Marco Rubio warns America must direct its economy to counter China’s threat
Marco Rubio is one of more than 200 members of Congress who are weighing in on a restrictive abortion court case.

Marco Rubio
When dignified work for men goes away, so does America's backbone, he said.

If America continues pursuing a completely market-driven economy, the communist planners of China’s economy could continue to exploit America’s economic vulnerabilities and potentially take control of all the industries that matter in the 21st century, from mining to aerospace, Florida’s Republican U.S Sen. Marco Rubio warned Tuesday.

Rubio’s speech entitled “American Industrial Policy and the Rise of China,” given at National Defense University, a U.S. Department of Defense institution in Washington, D.C., was in large part a corollary to the “common good economics” speech Rubio delivered early last month. In the earlier speech he advanced his call for renewed American economic emphasis on more goals than solely maximizing corporate profits through efficiencies of a pure free market.

Tuesday’s speech also brings in Rubio’s frequent warnings about China’s economic, military, and human rights policies, and their threats to the United States.

Free market fundamentalism has perils, and that includes putting America at risk of being pilfered by a huge, centrally-controlled economy like China’s, he warned Tuesday.

That country, he contented, is strategically luring away economic infrastructure of manufacturing and research, accepting short-term losses to leave America vulnerable to China’s longer-term plans of economic domination.

“We have awakened to the reality that ‘while America slept,’ the Chinese Communist Party has emerged as an immediate and growing threat to prosperity, our freedoms, and our security,” Rubio said.

“Multinational corporations headquartered in our country, in search of quick profits, have outsourced the dignified jobs that once sustained Americans to China. And our policymakers rewarded them for this behavior. … It is now clear that our consensus on China was dangerously flawed,” Rubio added.

Rubio’s embrace of common-good capitalism requires a delicate, nuanced approach to leaving markets free while also creating national priorities for industry and support for them. The theory has put him in the difficult but defiant position of insisting he remains a hard-and-fast capitalist yet is someone who believes there must be more direction and control for America’s economy.

“This isn’t a call to socialism or a rejection of capitalism; it’s a call to policymakers to remember that the national interest, not economic growth, is our central obligation,” Rubio told the National Defense University audience. “This isn’t a call to recreate the economy of America’s past. It’s a call to invest and compete in the emerging industries of the future, rather than forfeit them to China.”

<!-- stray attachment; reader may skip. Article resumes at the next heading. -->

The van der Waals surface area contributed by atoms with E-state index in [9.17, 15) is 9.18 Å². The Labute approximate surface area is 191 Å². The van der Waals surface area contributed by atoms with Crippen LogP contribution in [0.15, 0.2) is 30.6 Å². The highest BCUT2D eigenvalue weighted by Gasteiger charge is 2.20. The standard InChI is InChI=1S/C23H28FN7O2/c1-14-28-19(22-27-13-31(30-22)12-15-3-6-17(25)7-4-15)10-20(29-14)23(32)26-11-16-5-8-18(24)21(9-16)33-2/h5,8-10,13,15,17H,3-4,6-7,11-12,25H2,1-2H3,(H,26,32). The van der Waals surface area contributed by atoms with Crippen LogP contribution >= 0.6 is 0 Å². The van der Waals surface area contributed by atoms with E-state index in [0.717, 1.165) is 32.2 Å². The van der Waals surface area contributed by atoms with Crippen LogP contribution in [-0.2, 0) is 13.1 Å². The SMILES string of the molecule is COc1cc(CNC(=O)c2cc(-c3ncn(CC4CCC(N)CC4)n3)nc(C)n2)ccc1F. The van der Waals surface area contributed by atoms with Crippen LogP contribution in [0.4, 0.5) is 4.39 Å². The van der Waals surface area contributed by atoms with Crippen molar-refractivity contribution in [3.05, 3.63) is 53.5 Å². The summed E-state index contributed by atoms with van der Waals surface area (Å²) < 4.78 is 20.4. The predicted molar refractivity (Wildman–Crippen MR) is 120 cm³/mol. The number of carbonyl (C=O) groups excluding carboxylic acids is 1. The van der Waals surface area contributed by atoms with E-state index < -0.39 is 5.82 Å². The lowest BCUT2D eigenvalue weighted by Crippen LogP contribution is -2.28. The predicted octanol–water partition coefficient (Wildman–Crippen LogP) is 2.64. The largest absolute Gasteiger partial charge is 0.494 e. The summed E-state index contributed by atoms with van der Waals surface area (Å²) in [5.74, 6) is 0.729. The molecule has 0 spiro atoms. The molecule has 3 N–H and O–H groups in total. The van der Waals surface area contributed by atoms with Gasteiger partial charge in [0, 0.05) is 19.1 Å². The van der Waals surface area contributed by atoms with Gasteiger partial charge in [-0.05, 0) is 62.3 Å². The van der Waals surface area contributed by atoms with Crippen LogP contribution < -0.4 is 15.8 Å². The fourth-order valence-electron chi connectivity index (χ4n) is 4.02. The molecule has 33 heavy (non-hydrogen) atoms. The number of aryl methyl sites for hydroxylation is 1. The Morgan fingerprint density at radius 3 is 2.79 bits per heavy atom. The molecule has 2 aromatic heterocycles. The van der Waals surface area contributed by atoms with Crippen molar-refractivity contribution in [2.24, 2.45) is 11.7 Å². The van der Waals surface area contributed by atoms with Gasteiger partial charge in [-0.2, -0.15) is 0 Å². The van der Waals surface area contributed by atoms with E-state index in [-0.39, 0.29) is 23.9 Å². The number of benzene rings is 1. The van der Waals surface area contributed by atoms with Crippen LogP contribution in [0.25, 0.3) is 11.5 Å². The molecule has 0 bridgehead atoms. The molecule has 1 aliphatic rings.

“It is a call for a 21st-century, pro-American industrial policy,” Rubio declared.

Specifically, the Chair of the Senate Small Business and Entrepreneurship Committee called for an increase in federal funding for research and development by small businesses and for an overhaul of Small Business Administration programs to encourage investment in “high-potential firms in strategically important industries such as aerospace, rail, electronics, telecommunications, and agriculture machinery.”

“In essence, in the same industries China is trying to dominate via their Made in China 2025 initiative,” Rubio said. “This is just a small part of the much broader modernization of our economic policies that we need.”

Rubio outlined a trend he sees of targeted Chinese imports leading to drops in male employment in regions and sectors in America, something he warned tears the country’s social fabric.

“When dignified work, particularly for men, goes away, so does the backbone of our country. Our communities become blighted and wither away. Families collapse, and fewer people get married. Our nation’s soul ruptures,” Rubio said.

To view the speech, click on the image below:

Scott Powers

Scott Powers is an Orlando-based political journalist with 30+ years’ experience, mostly at newspapers such as the Orlando Sentinel and the Columbus Dispatch. He covers local, state and federal politics and space news across much of Central Florida. His career earned numerous journalism awards for stories ranging from the Space Shuttle Columbia disaster to presidential elections to misplaced nuclear waste. He and his wife Connie have three grown children. Besides them, he’s into mystery and suspense books and movies, rock, blues, basketball, baseball, writing unpublished novels, and being amused. Email him at [email protected].


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